Homegoing – Yaa Gyasi
This was an easy pick… This book was basically a course in history, a character driven course in history. Seeing life as an African over such a long period of time and realising that while so much has changed, so many things are still basically the same. This book is a tribute to the resilience of the human spirit and our hope that we’ll always find our way home in the end.
29, Single and Nigerian – NaijaSinglegirl
A debut novel by my favorite blogger, I found this book relatable on several levels. As a Single, underemployed, 20 something Nigerian, this book hit so close to home, If you took out the naivety and boy craziness of Edikan; It could be my life story. 29SN takes you through the journey of a young woman from a poverty stricken background trying to make her future as bright as she dreamed: With the perfect job, perfect man, perfect life… Only reality had different plans for her. This book has to be the funniest book i read this year and it definitely made August one of the best months of 2016.
-Adebiyi Temilade reviews at Naija Bookworm and bookstagrams.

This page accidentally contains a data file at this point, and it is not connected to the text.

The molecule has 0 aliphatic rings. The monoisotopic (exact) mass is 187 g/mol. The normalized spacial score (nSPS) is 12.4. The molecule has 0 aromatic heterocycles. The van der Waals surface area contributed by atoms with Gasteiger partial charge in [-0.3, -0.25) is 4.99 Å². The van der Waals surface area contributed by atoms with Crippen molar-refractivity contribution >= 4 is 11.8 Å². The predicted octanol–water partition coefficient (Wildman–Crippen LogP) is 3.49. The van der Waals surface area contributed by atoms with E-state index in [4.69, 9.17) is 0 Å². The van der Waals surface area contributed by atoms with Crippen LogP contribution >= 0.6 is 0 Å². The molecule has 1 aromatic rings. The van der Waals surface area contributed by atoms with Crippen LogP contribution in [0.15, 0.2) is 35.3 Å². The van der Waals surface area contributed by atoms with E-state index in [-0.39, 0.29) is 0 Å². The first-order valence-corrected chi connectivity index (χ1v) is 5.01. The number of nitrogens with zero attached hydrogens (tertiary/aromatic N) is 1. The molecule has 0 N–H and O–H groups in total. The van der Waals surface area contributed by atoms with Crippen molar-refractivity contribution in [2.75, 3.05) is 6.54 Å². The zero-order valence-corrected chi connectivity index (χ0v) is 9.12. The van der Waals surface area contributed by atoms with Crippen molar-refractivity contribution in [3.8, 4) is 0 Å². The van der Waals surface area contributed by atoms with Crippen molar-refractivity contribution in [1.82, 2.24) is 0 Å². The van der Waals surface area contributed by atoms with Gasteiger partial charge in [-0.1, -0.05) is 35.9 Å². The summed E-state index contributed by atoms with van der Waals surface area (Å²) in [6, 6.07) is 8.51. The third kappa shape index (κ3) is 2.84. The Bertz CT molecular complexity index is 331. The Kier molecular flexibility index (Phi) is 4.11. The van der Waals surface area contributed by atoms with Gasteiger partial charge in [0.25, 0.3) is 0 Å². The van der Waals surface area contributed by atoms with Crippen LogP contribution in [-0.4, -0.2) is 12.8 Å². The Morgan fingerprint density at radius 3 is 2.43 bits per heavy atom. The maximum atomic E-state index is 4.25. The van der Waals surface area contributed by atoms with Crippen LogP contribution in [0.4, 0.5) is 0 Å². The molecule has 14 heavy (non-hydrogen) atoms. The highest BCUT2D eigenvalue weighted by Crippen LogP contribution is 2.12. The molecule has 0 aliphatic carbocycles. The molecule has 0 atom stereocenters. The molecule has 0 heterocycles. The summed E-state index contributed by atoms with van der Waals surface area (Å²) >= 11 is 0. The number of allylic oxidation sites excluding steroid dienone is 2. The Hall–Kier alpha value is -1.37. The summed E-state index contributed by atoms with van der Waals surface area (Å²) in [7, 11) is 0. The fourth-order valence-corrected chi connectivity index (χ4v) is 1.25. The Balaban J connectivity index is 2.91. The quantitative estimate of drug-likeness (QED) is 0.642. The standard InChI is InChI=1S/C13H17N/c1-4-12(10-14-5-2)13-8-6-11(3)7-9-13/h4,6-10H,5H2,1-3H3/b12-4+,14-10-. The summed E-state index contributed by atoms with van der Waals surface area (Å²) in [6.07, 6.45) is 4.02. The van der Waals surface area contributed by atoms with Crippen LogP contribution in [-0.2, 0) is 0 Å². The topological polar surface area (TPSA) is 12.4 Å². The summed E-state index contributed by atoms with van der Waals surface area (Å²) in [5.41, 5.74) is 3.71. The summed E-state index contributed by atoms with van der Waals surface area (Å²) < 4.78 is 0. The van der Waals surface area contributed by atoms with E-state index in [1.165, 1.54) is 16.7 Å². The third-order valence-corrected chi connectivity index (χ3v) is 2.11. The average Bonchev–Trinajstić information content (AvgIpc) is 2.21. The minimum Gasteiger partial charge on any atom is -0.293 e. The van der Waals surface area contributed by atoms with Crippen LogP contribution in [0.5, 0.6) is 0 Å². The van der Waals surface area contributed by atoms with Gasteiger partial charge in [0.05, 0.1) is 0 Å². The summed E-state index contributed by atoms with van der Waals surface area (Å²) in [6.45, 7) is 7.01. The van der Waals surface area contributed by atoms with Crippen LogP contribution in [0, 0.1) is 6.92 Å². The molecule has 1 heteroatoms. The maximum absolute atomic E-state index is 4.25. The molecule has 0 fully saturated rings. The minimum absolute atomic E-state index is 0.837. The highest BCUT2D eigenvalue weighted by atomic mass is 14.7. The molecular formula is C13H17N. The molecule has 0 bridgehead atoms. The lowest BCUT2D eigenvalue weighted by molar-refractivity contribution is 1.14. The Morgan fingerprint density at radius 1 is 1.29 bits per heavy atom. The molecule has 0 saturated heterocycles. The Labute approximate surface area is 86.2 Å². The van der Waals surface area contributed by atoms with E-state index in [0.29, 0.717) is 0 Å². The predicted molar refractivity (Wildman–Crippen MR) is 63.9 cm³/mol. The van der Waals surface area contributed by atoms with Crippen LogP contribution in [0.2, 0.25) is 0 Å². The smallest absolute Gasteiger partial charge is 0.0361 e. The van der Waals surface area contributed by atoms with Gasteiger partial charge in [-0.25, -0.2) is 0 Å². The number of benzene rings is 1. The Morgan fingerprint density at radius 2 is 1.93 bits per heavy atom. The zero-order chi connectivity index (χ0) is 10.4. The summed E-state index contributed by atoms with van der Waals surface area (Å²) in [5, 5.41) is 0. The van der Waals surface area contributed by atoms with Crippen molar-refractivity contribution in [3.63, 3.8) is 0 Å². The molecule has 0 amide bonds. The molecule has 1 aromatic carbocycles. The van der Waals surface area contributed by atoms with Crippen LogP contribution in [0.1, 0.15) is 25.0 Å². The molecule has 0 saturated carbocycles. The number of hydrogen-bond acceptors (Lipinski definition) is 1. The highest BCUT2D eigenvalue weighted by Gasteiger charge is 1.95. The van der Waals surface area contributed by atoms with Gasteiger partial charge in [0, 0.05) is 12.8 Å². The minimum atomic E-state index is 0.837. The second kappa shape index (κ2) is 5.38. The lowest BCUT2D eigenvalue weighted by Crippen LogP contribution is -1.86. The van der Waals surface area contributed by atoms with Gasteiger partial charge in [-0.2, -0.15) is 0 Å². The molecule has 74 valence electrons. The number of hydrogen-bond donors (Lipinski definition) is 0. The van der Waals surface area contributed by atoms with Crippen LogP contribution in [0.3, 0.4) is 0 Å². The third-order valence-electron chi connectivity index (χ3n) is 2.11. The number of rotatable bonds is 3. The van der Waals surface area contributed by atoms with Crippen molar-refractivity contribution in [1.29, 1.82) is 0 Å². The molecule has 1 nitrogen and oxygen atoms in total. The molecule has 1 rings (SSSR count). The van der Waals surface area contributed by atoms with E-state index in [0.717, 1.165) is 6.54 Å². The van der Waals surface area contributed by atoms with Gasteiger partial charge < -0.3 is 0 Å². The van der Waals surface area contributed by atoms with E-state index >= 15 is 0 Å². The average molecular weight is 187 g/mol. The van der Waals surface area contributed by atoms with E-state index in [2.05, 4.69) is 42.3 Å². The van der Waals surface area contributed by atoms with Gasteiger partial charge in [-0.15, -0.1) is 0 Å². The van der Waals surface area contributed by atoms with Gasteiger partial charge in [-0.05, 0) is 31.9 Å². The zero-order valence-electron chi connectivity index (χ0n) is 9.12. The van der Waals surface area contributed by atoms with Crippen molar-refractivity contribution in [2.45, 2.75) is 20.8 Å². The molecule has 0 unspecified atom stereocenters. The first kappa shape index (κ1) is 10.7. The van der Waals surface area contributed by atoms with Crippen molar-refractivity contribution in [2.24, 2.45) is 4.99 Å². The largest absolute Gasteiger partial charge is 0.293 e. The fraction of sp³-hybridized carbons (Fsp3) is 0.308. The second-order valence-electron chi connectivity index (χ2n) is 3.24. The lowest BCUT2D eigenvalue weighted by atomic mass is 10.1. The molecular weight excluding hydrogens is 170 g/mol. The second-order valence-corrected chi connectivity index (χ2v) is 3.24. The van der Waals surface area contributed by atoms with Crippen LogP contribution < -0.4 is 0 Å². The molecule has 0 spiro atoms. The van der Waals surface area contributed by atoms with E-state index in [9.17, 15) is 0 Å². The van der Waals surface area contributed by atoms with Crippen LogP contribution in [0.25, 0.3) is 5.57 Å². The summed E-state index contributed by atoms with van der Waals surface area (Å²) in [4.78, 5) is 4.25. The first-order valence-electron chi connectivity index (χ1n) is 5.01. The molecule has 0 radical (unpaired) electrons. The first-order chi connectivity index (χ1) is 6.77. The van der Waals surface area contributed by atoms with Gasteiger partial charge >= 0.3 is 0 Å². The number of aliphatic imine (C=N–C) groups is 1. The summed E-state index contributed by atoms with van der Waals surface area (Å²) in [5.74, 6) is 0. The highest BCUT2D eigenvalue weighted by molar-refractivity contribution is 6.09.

Flame and Song – Philippa Namutebi Kabali-Kagwa
I love how the writer negotiates the literary terrain between prose and poetry. I actually first read it on independence day this year. It gave me feelings of nostalgia. A weird deja vu of events I didn’t experience but happened in my home.
-Carol, writes at Mental Stroll.
The Happy Marriage – Tahar Ben Jelloun
I feel so bad for just discovering this author and even recently found out he is a contender for the Nobel. I think we need to read more books from North Africa.
This book tells the story of a painter who was confined to a wheelchair after suffering from a stroke allegedly caused by his wife. As his wife reads his version of the story, she gives her version of the story.Although this is a translated book, the writing and diction is so beautiful.
Carnivorous City – Toni Kan
I may be a little bit biased but this is one of the best crime fiction from Africa. Set in Lagos, this book is about a man who suddenly disappears and his car is found in a ditch blaring music from the speakers.
The struggle to find him in a carnivorous and busy city like Lagos made the book such a page turner.
Known and Strange Things – Teju Cole
Teju Cole has finally discovered his calling; writing non-fiction. This is one of the most beautiful collection of essays I have ever read.
It turns the conventions of an essay inside out. It is more than the portrait of an unusual photographer or writer, it is an exploration of why arts/books are important, how we are made and unmade in the stories we tell about our lives.
The Face: Cartography of the Void – Chris Abani